Article VII, section 3-b, of the Texas Constitution provides the following:
Sec. 3-b. No tax for the maintenance of public free schools voted in any independent school district and no tax for the maintenance of a junior college voted by a junior college district, nor any bonds voted in any such district, but unissued, shall be abrogated, cancelled or invalidated by change of any kind in the boundaries thereof. After any change in boundaries, the governing body of any such district, without the necessity of an additional election, shall have the power to assess, levy and collect ad valorem taxes on all taxable property within the boundaries of the district as changed, ... in the amount, at the rate, or not to exceed the rate, and in the manner authorized in the district prior to the change in its boundaries, and further in accordance with the laws under which all such bonds, respectively, were voted....
By its very terms, article VII, section 3-b, applies only in those instances in which there has been a change in a school district's boundaries. The amendment, as originally adopted in 1962, was intended to validate bonds issued by school districts in Dallas County whose boundaries had been changed. Acts 1961, 57th Leg., S.J.R. No. 6, at 1301. Section 3-b was amended in 1966 to apply to all counties and to include specifically junior colleges. Acts 1965, 59th Leg., H.J.R. No. 65, at 2230.
In the only supreme court case construing article VII, section 3-b, the Texas Supreme Court declared:
This constitutional provision was added in 1966 to eliminate the need for new voter approval of bonds and taxes when authorized changes are made in the boundaries of school districts. Once taxation has been authorized, a change in the school district's boundaries has no effect upon the power to tax.
Article VII, section 3-b authorizes independent school districts to tax for school purposes in those instances in which the subject district was formed wholly by disannexation from an existing independent school district that possessed the power to tax. (Emphasis added.)
Freer Municipal Independent School District v. Manges, 677 S.W.2d 488 at 490 (Tex.1984). In other words, article VII, section 3-b, authorizes taxation without the holding of an election to authorize such taxation as required by article VII, section 1, in those instances in which taxation has already been authorized by the requisite number of voters. It does not transfer to school districts any power conferred upon the legislature by article VII, section 3. We conclude that section 26.08 of the Tax Code is not inconsistent with article VII, sections 3 and 3-b, of the Texas Constitution.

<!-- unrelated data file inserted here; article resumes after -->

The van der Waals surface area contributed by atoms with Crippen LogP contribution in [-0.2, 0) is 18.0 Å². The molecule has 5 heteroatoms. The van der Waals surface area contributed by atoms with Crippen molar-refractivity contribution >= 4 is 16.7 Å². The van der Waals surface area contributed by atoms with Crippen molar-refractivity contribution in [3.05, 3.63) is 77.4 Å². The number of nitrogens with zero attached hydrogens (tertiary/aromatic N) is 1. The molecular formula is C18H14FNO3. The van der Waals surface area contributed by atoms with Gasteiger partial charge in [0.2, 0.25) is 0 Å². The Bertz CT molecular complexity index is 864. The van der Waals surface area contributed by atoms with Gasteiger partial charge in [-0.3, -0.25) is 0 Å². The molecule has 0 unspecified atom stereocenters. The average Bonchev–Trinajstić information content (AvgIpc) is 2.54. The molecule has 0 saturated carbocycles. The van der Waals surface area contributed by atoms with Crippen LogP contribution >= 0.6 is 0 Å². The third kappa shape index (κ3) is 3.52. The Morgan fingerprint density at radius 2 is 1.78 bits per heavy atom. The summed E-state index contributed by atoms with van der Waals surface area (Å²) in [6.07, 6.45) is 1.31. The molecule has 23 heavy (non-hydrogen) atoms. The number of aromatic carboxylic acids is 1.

It is also urged that section 26.08 of the Tax Code unconstitutionally violates article III, section 1, of the Texas Constitution, by effecting an improper delegation of legislative authority, and article I, section 28, of the Texas Constitution, by effecting a suspension of the laws. It is urged that section 26.08 improperly delegates to the voters the authority to set tax rates and improperly suspends section 26.05 of the Tax Code, which authorizes the governing body of taxing units to adopt a tax rate. We now turn to these constitutional provisions.
Article III, section 1, of the Texas Constitution provides: "The Legislative power of this State shall be vested in a Senate and House of Representatives, which together shall be styled 'The Legislature of the State of Texas.' " Article I, section 28, of the Texas Constitution provides the following: "No power of suspending laws in this State shall be exercised except by the Legislature."
It is a maxim of constitutional law that the power conferred upon the legislature to make the laws cannot be delegated by that department to any other body or authority. Texas National Guard Armory Board v. McCraw, 126 S.W.2d 627 (Tex.1939); Brown v. Humble Oil & Refining Co., 83 S.W.2d 935 (Tex.1935), rehearing denied, 87 S.W.2d 1069 (Tex.1935). The principle of non- delegation has certain important qualifications. See generally Annot., "Permissible limits of delegation of legislative power," 79 L.Ed. 474 (1935). For example, the legislature may delegate to municipalities local legislative power that is adequate to carry out the purposes for which they were created. See, e.g., Stanfield v. State, 18 S.W. 577 (Tex.1892). The United States Supreme Court declared almost a century ago:
It is a cardinal principle of our system of government that local affairs shall be managed by local authorities, and general affairs by the central authority, and hence, while the rule is also fundamental that the power to make laws cannot be delegated, the creation of municipalities exercising local self-government has never been held to trench upon that rule. Such legislation is not regarded as a transfer of general legislative power, but rather as the grant of the authority to prescribe local regulations, according to immemorial practice, subject, of course, to the interposition of the superior in cases of necessity.